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King of the Sky: Ruto splits time between Kenya and abroad down the middle



 President William Ruto, and First Lady Rachel Ruto arrive at the Joint Base Andrews in Maryland, Washington, D.C for a recent State Visit on May 22, 2024. [PCS]

He is not “the flying president” for nothing. President William Ruto has been to more countries than the number of months he has been president.

In the 21 months he has been the president, Dr Ruto, who has visited 36 nations, appears eager to claim the record of the most foreign trips made by a sitting president. 

With 63 trips under his belt, whatever the record may be is bound to be shattered by the man who can hardly resist the chance to hit the skies. If he maintains the pace, the Head of State could make 180 international trips by the time he completes his first term in office in 2027.

That is assuming that he averages the three foreign trips a month he is currently on. It is almost certain that he will cross the 100 mark soon, even if he chooses to slow down in the run-up to the next presidential election.

Four years as a traveller would see Ruto make nearly 144 foreign trips. That would place him within touching distance of the 151 foreign trips former President Uhuru Kenyatta made during his tenure. Ruto is almost doubling the 33 by the Uhuru’s predecessor, the late Mwai Kibaki in his 10-year term in office.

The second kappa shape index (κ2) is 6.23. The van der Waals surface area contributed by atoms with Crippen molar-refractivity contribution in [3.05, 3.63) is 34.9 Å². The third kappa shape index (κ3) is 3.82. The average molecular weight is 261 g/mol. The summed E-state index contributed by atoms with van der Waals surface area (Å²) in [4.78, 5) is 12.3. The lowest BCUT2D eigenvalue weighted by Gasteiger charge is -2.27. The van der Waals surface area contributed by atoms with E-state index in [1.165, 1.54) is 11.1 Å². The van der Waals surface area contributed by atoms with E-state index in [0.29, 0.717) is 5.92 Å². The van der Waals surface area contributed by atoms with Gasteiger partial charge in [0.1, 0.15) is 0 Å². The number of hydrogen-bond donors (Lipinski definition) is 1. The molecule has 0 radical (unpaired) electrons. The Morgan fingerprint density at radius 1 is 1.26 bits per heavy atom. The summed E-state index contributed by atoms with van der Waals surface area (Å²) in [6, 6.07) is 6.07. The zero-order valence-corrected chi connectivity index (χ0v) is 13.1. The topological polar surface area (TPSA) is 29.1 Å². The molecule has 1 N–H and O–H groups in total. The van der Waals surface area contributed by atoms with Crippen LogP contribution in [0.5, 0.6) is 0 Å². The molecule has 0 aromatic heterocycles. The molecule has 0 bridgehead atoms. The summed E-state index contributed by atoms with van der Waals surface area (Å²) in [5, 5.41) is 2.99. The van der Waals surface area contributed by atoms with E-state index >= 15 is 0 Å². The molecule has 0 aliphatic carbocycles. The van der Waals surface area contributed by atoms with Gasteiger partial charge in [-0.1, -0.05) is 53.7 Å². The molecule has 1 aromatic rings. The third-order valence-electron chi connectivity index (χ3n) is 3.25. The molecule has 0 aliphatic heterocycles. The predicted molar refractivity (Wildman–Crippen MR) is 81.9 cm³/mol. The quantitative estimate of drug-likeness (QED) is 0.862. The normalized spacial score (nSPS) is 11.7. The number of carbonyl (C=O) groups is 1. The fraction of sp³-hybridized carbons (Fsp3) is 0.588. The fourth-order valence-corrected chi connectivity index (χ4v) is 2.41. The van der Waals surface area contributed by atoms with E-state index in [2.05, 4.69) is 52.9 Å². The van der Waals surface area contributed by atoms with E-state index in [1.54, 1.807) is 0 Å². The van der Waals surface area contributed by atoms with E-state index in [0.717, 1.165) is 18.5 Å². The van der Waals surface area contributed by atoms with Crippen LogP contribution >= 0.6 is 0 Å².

Ruto departed Nairobi for Apulia, Italy, on Thursday evening to attend the G7 Summit and will later fly to Switzerland to attend the first Summit on Peace in Ukraine.

Shake off jetlag

The president has hardly had time to shake off the jetlag from his recent four-day  visit to South Korea. He barely rested from his State visit of the United States, a week earlier.

For months, some Kenyans have ridiculed Ruto for his love for flying, labelling him “a tourist” and chided him that his official residence was the Jomo Kenyatta International Airport and not State House.

Many on social media have joked that he only returns to Kenya to freshen up before resuming his excursions. Since January, Ruto has travelled out 19 times (20 by tomorrow), which maintains his monthly average of three tours. 

He looks set to surpass the 35 trips he made last year. In his first three months in office, Ruto was abroad nine times. The president favours Tanzania and Uganda, where he has been six and five times, respectively.

Ruto has made four visits to Ethiopia and the US and three to France. He has travelled twice to some 10 foreign nations and once to 21 others.

His travels have made sure the president spends lengthy periods abroad. Within a month, Ruto will have, by tomorrow, spent 14 nights on foreign soil, meaning that he has split his time between Kenya and abroad down the middle. The figure excludes the nights that find him in transit.

Ruto flew to Rwanda on May 17, later spending five nights in the US and four in South Korea. The days spent abroad are longer. Since January, Ruto has been outside the country for 37 days, out of a total of 167. In the 21 months of his presidency, Ruto has spent nearly 148 days in foreign nations.

Secure investment